By Laine Doss
By Bill Wisser
By Dana De Greff
By Laine Doss
By Zachary Fagenson
By Laine Doss
By Zachary Fagenson
By Carla Torres
I don't make a habit of reading press releases or studying menus prior to reviewing, partly in the belief this leads to fresher, less studied perceptions that are closer to those of a typical diner, and partly because of a lifelong aversion to research. Every now and then, though, I do take a sneak preview of the menu, as was the case with Elia, a new Mediterranean restaurant in Bal Harbour. I even went so far as to pick out prospective dishes: phyllo dough baked with medjool dates and halloumi and kefalotyri cheeses. Roasted Spanish cod. Rabbit "stifado" stew. And an especially tempting coriander-crusted duck breast with tricolor couscous and pomegranate demi-glace.
So after we arrived at Elia and were seated outdoors in comfortably cushioned rattan chairs, I opened the menu with the smug confidence of already knowing what was inside. But what was inside was a radically abridged version of that which I had seen, this menu containing the standard Greek restaurant fare of meze platters and kebabs, along with some pastas and a few vaguely Mediterranean entrées, like tuna over ratatouille and salmon wrapped in grape leaves. Every one of my designated dishes was gone.
Maybe the foods that had seemed so appealing to me didn't sell with the finicky Bal Harbour crowd, in which case I certainly can't blame Elia for removing them. Still, in light of this restaurant team comprising an executive chef (Dimitri Karagiannis), two consulting chefs (Sergio Mei of Milan's Four Seasons Hotel and Bernard le Prince of Fouquet's in France), and a general manager, Juan Rochaix, who formerly owned Las Puertas in Coral Gables, this mundane Mediterranean menu stands as something of a monument to underachievement.
Elia's décor is similar to previous incarnations -- rich woods, French doors, and sand-colored floor tiles still intact. Silk, onion-shaped lanterns provide warmly diffused lighting for 75 indoor seats, the outdoor tables a mirrored reflection of those across the way at Carpaccio -- except with fewer people. Maybe that's why, as we walked by the restaurant before dining, Elia's host approached us with an invitation to give the place a try. That's one way to attract diners, but I prefer being lured by scintillating scents and the sight of bright, inviting repasts.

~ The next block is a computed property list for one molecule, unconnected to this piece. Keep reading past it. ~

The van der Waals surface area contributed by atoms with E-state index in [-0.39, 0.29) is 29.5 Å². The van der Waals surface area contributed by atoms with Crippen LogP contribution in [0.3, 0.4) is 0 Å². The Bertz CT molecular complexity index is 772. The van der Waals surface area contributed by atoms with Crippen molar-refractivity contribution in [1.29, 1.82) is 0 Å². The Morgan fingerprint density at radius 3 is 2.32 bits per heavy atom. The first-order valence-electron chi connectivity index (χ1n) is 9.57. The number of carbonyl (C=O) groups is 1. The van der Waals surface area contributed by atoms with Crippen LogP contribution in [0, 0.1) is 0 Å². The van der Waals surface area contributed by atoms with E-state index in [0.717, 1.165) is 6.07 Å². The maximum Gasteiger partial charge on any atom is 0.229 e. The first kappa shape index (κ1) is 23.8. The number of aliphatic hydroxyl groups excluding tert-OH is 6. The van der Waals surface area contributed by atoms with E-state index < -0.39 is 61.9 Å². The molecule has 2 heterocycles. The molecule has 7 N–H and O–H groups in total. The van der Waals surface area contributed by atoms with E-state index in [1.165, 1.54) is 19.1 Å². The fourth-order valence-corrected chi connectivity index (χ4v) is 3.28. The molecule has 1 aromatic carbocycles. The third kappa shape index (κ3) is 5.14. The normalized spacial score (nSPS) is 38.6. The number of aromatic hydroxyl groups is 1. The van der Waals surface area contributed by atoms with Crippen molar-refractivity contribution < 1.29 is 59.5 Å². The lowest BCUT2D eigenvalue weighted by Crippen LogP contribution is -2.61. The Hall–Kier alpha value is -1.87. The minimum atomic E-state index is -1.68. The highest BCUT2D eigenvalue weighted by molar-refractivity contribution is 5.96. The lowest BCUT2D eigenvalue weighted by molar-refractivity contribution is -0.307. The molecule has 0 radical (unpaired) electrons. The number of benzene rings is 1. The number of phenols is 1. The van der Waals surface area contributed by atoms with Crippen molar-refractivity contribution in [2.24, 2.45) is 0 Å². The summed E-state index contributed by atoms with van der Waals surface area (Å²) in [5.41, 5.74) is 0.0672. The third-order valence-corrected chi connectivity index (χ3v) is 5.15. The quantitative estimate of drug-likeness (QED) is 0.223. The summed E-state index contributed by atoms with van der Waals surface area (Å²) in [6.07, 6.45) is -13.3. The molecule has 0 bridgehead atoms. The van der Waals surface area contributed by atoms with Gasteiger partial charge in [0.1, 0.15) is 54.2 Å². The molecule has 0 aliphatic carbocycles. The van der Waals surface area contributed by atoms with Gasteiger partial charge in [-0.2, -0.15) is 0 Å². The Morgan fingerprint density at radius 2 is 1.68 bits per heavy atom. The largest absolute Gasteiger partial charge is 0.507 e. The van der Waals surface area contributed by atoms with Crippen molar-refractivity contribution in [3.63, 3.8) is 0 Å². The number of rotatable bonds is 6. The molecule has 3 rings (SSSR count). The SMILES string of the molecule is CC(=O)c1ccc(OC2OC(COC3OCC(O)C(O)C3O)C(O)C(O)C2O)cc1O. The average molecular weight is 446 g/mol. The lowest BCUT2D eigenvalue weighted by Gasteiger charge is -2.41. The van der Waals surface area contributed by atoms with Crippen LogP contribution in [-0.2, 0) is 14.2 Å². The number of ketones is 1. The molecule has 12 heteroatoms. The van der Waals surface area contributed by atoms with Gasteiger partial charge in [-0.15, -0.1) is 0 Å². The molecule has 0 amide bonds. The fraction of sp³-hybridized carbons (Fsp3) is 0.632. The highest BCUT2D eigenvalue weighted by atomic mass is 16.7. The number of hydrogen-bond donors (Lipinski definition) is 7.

Elia's cuisine isn't bad, just boring. Appetizer options include four types of oyster from the raw bar, steamed mussels, buffalo mozzarella with tomatoes and basil, goat cheese over mesclun greens, and a salad of arugula with multiple shavings of Parmigiano-Reggiano and much fewer shavings of raw, attractively crunchy, unseasoned artichoke bottom dressed in lemon juice and olive oil. There was no pepper mill on the table, and the waiter never came by to offer any.
Elia's meze platter pleased those at our table, particularly delicate fillets of pickled white anchovies and tenderly charred tentacles of octopus. Other components included pita toasts, marinated feta cheese, an unfishy tarama spread, phyllo-wrapped spinach pies, three olives, and a paprika-heavy hummus. Greek salad was good as well, one solid wedge of feta atop tomatoes, red onion, red peppers, and cucumbers. And too many chefs apparently didn't spoil the egg, lemon, and chicken broth of a superior avgolemono soup, this version favoring orzo over rice.
Pastas offer as wide a variety as five choices can -- tagliatelli with porcinis and truffle oil, penne with sausage and broccoli rabe, linguine with lobster, vegetable cannelloni, and pastily textured spinach gnocchi with Gorgonzola sauce, toasted walnuts, and a clump of cold, diced tomatoes -- for color, I suppose.
Seven entrées likewise contain a decent swatch of meat, fish, and poultry to select from, including roast chicken, beef tenderloin, and choice of swordfish or lamb kebabs -- the latter of which, with its five flabby cubes of mildly marinated meat, splatter of tzatziki, and mushy, balsamic-soaked grilled vegetables on the side, compared unfavorably with those found at falafel stands.
Osso bucco "youvetsi style" didn't impress much either, as after removing an abundance of gristle and fat there wasn't much edible meat left over; orzo underneath was heavily imbued with one-dimensional meaty-Parmesan flavor. A succulent rectangle of grilled salmon wrapped in grape leaves was better, though parsley was the only herb in "herbed Italian couscous" on the side.
Beef tenderloin and osso bucco are, at $24, the most expensive items on a reasonably priced menu -- many entrées cost less than $20. Service is similarly cut-rate, the staff slow at attending to tasks such as removing plates and filling water glasses, and still stumped by the few remaining Greek words on the menu. On one weekend occasion, when overflow from Carpaccio was helping to fill Elia's seats, our waiter brought us the check before coffee and desserts arrived -- an ungracious way of pressuring us to hurry and vacate. I took my sweet time with a thick, moist, pistachio-laden baklava, one of the only menu items to rise above ordinary -- though, not surprisingly, an accompaniment of "mastiha" ice cream turned out to be vanilla.